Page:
An August Time

“Everybody’s dancing in the moonlight.” – King Harvest

A somewhat peculiar last day of August topped off a typical late August “silly season” week and a somewhat unusual August overall. Stock prices typically float higher during the ten or so trading days around the last week of August and the days leading up to Labor Day, but the holiday is early this year, being the first day of the month. The silly season move could fade by Wednesday or Thursday of next week (stocks usually rally the day after Labor Day) – or even sooner if Mr. Putin gets to feeling any friskier.

It was an odd sensation on Friday to see the front page of the Wall Street Journal showing photos of a Russian invasion of the Ukraine (the Russian foreign minister dismissed the pictures as faked “computer games”), while seeing the futures market up at the same time. The day was made even more glorious before the open by a disappointing July income and spending report, the weakest since the beginning of the year, and so of course stocks opened higher and finished with the S&P 500 at another all-time high. At least they had the decency to sag a few basis points for about an hour in reaction to the news; the rest was the reaction to the need to paint the tape for the last day of the month.

It fit with a week that boasted the first four days being the lightest four trading days of the year (which didn’t bother the Dow’s triple-digit rally on Monday, the second such Monday in a row), then Friday having above-average volume as the battle to position the month-end tape prices heated up. Shades of 2012, when stock market gains came almost entirely from end-of-month markups.

August is not one of the market’s better months as a rule, but this one was the best for the S&P 500 (+3.77%) since the year 2000 – not such a fabulous memory, since every month afterwards in 2000 was down.

As for August 2014 – a month that began with a rebound from the near two-year old QE-3 trend line and more or less kept going – it wasn’t great earnings or economic news that was firing up traders. Two of the best days were the last two Mondays of the month, when the absence of any Russian nuclear bombing in the Ukraine seemed to be the occasion for hugely festive rallies on extremely thin volume. In short, it was a robot-trading driven month birthed by a chart rebound. I would not take it as a sign of September’s direction, neither up nor down, indeed not as a sign of anything but how artificial the modern market can get. Things should get a lot more exciting over the next couple of months, probably not all for the best.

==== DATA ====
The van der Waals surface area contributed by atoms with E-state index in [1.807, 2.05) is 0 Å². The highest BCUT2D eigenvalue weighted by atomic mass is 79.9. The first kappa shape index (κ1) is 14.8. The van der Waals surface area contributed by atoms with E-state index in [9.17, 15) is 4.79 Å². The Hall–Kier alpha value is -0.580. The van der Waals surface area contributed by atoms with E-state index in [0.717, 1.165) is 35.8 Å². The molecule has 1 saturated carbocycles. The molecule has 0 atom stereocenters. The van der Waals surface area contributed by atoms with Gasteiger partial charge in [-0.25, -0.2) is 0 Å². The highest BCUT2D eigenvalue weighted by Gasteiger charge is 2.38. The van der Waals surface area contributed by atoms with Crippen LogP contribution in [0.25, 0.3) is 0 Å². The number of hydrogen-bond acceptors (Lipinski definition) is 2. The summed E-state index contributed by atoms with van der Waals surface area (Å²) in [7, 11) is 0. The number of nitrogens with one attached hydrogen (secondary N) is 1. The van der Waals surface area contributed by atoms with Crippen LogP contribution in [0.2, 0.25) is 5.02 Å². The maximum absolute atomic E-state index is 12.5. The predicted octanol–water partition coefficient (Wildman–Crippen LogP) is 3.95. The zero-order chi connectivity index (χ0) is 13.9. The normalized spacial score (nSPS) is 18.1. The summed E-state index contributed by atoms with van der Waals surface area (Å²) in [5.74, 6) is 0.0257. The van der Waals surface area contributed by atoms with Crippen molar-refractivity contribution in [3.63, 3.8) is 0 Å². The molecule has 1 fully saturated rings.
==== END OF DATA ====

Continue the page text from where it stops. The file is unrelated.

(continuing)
Enjoy your Labor Day holiday and remember that all US markets and banks are closed on Monday, September 1st.

The Economic Beat

The two most interesting reports of the week were the initial July estimates for durable goods orders and personal income and spending. The main message of the durable goods report was two-fold: one, Boeing (BA) booked a whole lot of airplane sales at the recent air show in Europe; and two, don’t read too much into the initial durable goods data for any given month: The revisions can be huge.

New orders were up over 22% with Boeing’s order book included, and down 0.8% excluding the transportation category in general. Maybe. The prior month was revised from +0.8% to +3.0% for the category, and I might not bet my life on the finality of that number either. Business cap-ex spending might have been down 0.5%, or it might not have been, as June had a whopping revision also. Motor vehicle orders were up over 10%, which probably was close to reality, as it dovetailed with the big spike in the heavily auto-influenced Chicago purchasing manager’s index (PMI), up from 52.6 to 64.3.

Outside of Chicago, monthly manufacturing survey figures were lower in Dallas and Kansas City, but rose in the Richmond district. The ISM national figure comes out Tuesday, and should comfortably be in the mid- to upper 50s (50 is neutral)

Personal income rose 0.2% against consensus expectations for 0.3%, and spending fell (-0.1%). Both of those numbers could get revised too, but the spending number does fit with the July retail sales figure that showed no change from June. Ironically, the year-on-year growth rate in disposable real income rose to 2.6%. Spending should get a boost in August, as it appears from the weekly retail sales figures that back-to-school spending is comfortably on track.

Housing continues to struggle against the headwinds of tight credit and previous price gains: The new home sales rate eased in June (412K) and price gains in existing homes also fell, taking the year-on-year rate down to 8.1%. Considering the magnitude of the bubble that preceded it, the only surprise in the data may be the number of people who preached housing would bounce back as if nothing happened.

GDP for the second quarter was revised up to 4.2%, reflecting an increase in non-residential fixed investment. That category is another one that is built on small estimates and subject to big revisions, so the final verdict may not be in. In the end, the roughly 4% rate is not so big of a rebound from the 2% drop recorded in the first quarter. I continue to expect that real GDP for the year will finish close to 2% for the fourth year in a row.

The big report next week is of course the jobs report on Friday. Consensus is for 220,000, though many seem to be expecting a higher figure. Going by weekly claims data, 220K looks about right. Besides the ISM manufacturing report on Tuesday, other highlights include the non-manufacturing survey on Thursday and the ADP payroll report Wednesday. Also on the docket are various global PMI readings, construction spending (Tuesday), foreign trade (Thursday), and the Fed’s Beige Book (Wednesday).